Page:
Fujimura speaks joyously of the fact that what we create now affects the New Creation to come: “Think of God’s Kingdom coming as a heavenly invasion into the ordinary, an infinite abundance injected into our scarcity-marked world”,(6) and thus “God’s voice of Creation can open the heart of each one of us, to respond differently. As God’s Creation is sumptuous and excessive, so must our responses be.”(7) I believe that Mako’s perspective of “invasion” and the “Kingdom” are rooted in reclamation and liberation, in the same way that Jesus quotes the justice-drenched Isaiah passage proclaiming good news to the poor, to captives, and to the oppressed (Luke 4:17-19). When I asked Mako what our responses to this coming justice should be, he again emphasized the breadth of work and choices which should be honored as part of a culture of making, listing farmers but also those in business:
MF: Somebody may be a maker, but somebody may be a maker of businesses, and that is needed in the world, obviously — we wouldn’t have all this technology without that ... there’s always a side of that that creates a new world ... so there’s a perfect example of something that’s created into the world that reshapes how we communicate, how we view ourselves.
Fujimura links various styles of art to biblical insights, comparing the ancient Japanese art of kintsugi to the work of Jesus. Kintsugi art is mending broken pottery in such a way that rather than hiding the cracks, the cracks are embraced and embellished with lacquer and gold paint. “Redemptive and restorative acts are the signs of the New Heaven and the New Earth,”(8) Makoto reminds us, a place where our sin and brokenness are healed in the “sacred wounds of Christ ... [which] exist because of our failures to honor God.”(9) Mako doesn’t shy away from his view of the reality of the fallen world around us, and he places great honor on the sacrifice of Jesus, which he believes is the way to hope. He holds each in tension, one with the other, in the unique way of artists. Kintsugi pottery is beautiful not because it is perfect, but because something new has been made from broken pieces.
Rather than falling into the despair of the current reality or having a “head-in-the-clouds” idea that only the coming world matters, "Art and Faith" encourages readers to find their place in this current age of the here-and-not-yet Kingdom. As we push into justice work to decolonize a church that was never intended to be a bastion of disembodied whiteness, Fujimura believes that creating and making is an important part of our day-to-day work. For those who would like to join him in this culture of making, Mako suggests that the power of words is greater than we realize:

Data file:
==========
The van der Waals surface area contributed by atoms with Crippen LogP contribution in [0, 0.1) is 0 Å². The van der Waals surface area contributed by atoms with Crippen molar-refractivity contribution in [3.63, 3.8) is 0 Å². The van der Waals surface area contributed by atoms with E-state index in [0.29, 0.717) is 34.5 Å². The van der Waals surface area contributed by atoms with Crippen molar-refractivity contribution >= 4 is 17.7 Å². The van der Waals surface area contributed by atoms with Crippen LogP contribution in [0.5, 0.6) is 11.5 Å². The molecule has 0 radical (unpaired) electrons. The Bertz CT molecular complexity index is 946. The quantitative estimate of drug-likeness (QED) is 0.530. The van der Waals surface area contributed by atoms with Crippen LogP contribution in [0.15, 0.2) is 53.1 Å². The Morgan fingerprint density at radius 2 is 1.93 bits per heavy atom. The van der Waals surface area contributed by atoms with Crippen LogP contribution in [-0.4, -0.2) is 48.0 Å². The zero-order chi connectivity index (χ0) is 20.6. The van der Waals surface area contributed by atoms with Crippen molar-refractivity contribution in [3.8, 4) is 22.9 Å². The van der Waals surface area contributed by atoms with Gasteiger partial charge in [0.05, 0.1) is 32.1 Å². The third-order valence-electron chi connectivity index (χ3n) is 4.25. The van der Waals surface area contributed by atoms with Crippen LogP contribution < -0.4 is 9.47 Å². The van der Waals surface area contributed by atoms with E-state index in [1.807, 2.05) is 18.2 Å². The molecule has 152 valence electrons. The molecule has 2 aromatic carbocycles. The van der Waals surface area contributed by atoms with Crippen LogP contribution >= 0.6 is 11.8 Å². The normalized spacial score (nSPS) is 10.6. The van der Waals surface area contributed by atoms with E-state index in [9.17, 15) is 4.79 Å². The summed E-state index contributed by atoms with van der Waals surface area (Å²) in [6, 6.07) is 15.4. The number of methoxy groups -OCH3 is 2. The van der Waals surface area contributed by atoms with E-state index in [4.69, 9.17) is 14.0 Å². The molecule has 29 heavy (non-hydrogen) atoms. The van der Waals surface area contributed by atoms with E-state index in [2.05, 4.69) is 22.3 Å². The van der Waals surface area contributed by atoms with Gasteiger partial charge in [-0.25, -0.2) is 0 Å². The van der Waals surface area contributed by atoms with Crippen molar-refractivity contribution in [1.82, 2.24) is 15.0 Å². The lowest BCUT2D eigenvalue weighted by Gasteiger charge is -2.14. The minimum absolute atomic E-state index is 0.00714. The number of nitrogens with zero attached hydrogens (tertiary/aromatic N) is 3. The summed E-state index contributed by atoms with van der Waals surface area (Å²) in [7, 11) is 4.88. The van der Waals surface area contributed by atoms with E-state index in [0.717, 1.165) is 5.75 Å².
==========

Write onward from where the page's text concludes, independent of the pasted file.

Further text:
MF: We’re so in need of new language, really ... new perspective to look at theology ... it can liberate how we see our churches, how we see our ministries, how we proclaim the gospel ... “Make disciples” means make ... it’s not just individuals, it’s communities, it’s cultures ... people should be able to take my book and create something new out of it ... I can see some things that are growing out there that would be for the next generation and beyond.
My one criticism of "Art and Faith" is the surprising lack of diversity in the artists and authors whom Fujimura shares as having informed his life and work. As a Japanese American immigrant, he occupies much of the “border-stalkers”(10) space of liminality (which multiethnic folks such as myself can understand), an identity that obviously has shaped his identity and his art. As he points to such luminaries as Emily Dickinson, Wendell Berry, N.T. Wright, and Vincent van Gogh, one can appreciate the deep connection he has with these creators. He also mentions the ways in which mentors such as Nakamura-san have directly impacted his creative spirit. But even as he emphasizes the important truths of “#BlackLivesMatter” and counters a Western, imperialist, consumer-driven mindset,(11) a reader may wonder who the other non-European, non-white influences have been in Fujimura’s life that have helped him develop a robust theology of diversity, inclusion, and the inherent goodness of humans called to echo and follow Creator God. Makoto is currently working on a project with Professor Ellen Davis where he will “spend a decade or more creating a journey into the Psalms.” As he continues to paint, write, and speak, I hope his works will give us further glimpses into the diverse array of his mentors and mentees.
"Art and Faith" is a devotional, theology tome, and poetic benediction. As a piece of art itself, the dust jacket has a lovely bit of Makoto’s work (“Walking on Water — Azurite II” 2016), printed on heavy embossed paper, a sensory connection to Mako’s art. In the final chapter, “Lazarus Culture”, Mako offers “A Benediction for Makers ... May we steward well what the Creator King has given us, and accept God’s invitation to sanctify our imagination and creativity, even as we labor hard on this side of eternity.”(12) Whether God has called us to be practically-focused plumbers or dream-building artists (or both!), it’s a good word for those of us who seek to create art and live a life of faith.